This week, the Swedish parliament voted yes to adopt a law that makes non-consensual sex illegal.
Sex without explicit consent will, as of the 1 of June 2018, be considered by law as rape. This means that to establish rape, prosecutors will no longer need evidence that the intercourse occurred under violence, threat of violence or that the victim was vulnerable to exploitation. Deputy Prime Minister Isabella Lövin said that the #MeToo movement showed that society needs new legislation on sex crimes. Following other European countries, Sweden is the tenth country to amend its definition of rape since the 2011 Istanbul Convention.
The original bill was criticised last winter by The Council on Legislation, which said the law was formulated vaguely and increases the probability of arbitrary conviction. Though the Council’s recommendations are not legally binding, the bill that passed in parliament on Wednesday the 23 of May included some clarifications on how courts are to judge in these kinds of cases. Anne Ramberg, Secretary General for the Swedish Bar Association, warned that the new law might be a case of populistic politicisation of legislation and does not believe it will lead to higher conviction rates.
Other experts have however welcomed the new law precisely because of its intended purpose to change cultural views on sexual abuse. Massi Fritz, who specializes in sexual offense cases, says to SVT that the next step she would like to see is prolonged periods of limitation for sex crimes. Katrina Bergehed from Amnesty International compares the law to the 1979 Swedish legislation that prohibits corporal punishment of children. ”These laws are normative – they are expressing what is acceptable in society,” she said to The New York Times. The law has been staunchly supported by parliament; both the government as well as the opposition have long supported revising the legal classifications of rape.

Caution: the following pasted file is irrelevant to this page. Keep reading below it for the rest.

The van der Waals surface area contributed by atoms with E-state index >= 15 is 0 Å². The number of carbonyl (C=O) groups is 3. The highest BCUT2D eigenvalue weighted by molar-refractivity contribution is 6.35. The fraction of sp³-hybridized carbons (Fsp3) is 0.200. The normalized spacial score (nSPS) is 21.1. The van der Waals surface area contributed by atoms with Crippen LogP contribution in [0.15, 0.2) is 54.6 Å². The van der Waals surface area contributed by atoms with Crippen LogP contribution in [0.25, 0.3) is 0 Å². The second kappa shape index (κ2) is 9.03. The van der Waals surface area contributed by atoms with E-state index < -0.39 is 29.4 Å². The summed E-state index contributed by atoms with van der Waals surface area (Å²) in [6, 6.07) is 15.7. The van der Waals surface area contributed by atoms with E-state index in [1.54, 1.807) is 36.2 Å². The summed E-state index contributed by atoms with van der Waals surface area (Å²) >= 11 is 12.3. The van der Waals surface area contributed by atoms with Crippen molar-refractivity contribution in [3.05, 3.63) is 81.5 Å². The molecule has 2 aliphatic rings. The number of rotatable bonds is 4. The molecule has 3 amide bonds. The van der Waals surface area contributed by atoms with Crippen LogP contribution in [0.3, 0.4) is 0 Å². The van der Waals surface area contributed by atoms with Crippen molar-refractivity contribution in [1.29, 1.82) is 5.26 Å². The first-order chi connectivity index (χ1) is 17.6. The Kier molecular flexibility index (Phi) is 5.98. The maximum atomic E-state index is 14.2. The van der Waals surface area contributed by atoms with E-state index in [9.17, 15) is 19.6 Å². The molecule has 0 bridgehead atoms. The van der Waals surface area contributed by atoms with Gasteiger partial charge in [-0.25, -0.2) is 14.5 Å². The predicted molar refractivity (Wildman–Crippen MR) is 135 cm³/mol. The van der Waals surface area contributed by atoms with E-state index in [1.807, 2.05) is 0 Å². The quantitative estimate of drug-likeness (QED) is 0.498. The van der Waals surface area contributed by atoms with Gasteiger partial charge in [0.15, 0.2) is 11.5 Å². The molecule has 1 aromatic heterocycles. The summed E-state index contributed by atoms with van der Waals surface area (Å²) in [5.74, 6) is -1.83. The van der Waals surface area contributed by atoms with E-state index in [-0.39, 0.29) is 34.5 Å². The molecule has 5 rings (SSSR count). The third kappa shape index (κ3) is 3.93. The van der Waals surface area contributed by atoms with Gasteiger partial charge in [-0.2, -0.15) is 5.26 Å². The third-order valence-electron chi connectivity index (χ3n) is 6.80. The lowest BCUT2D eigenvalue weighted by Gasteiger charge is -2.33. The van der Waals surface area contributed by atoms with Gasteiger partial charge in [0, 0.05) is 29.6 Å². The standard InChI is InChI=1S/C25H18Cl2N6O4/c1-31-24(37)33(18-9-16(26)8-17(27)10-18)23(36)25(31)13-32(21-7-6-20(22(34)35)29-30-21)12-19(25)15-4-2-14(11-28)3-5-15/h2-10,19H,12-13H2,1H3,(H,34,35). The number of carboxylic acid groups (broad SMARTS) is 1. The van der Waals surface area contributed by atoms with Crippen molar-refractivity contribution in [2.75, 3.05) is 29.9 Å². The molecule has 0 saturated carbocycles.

With the non-consensual bill, two new crimes will be added to the Swedish criminal code: negligent rape and negligent sexual assault. The sentences for these crimes will be four years at the minimum. The minimum sentence for child rape will be increased to five years and it will also be made more difficult for the accused to refer to the victim’s physical appearance in cases of child rape.
Read more on the Government Offices of Sweden’s website: Government Offices of Sweden’s website or at The New York Times, The Guardian, Göteborgsposten or at SVT here, here, or here. Also, read Mats Knutsson’s analysis and Bar Association’s critique.
Rebecca was also the Board Secretary for the Society of International Affairs and a part of the board of the Swedish Red Cross Youth Organisation. She has previously written for a foreign policy magazine, Utblick.
Currently, she is finance and accounting manager for the Swedish-American Chamber of Commerce and Editor for Swedes in the States.
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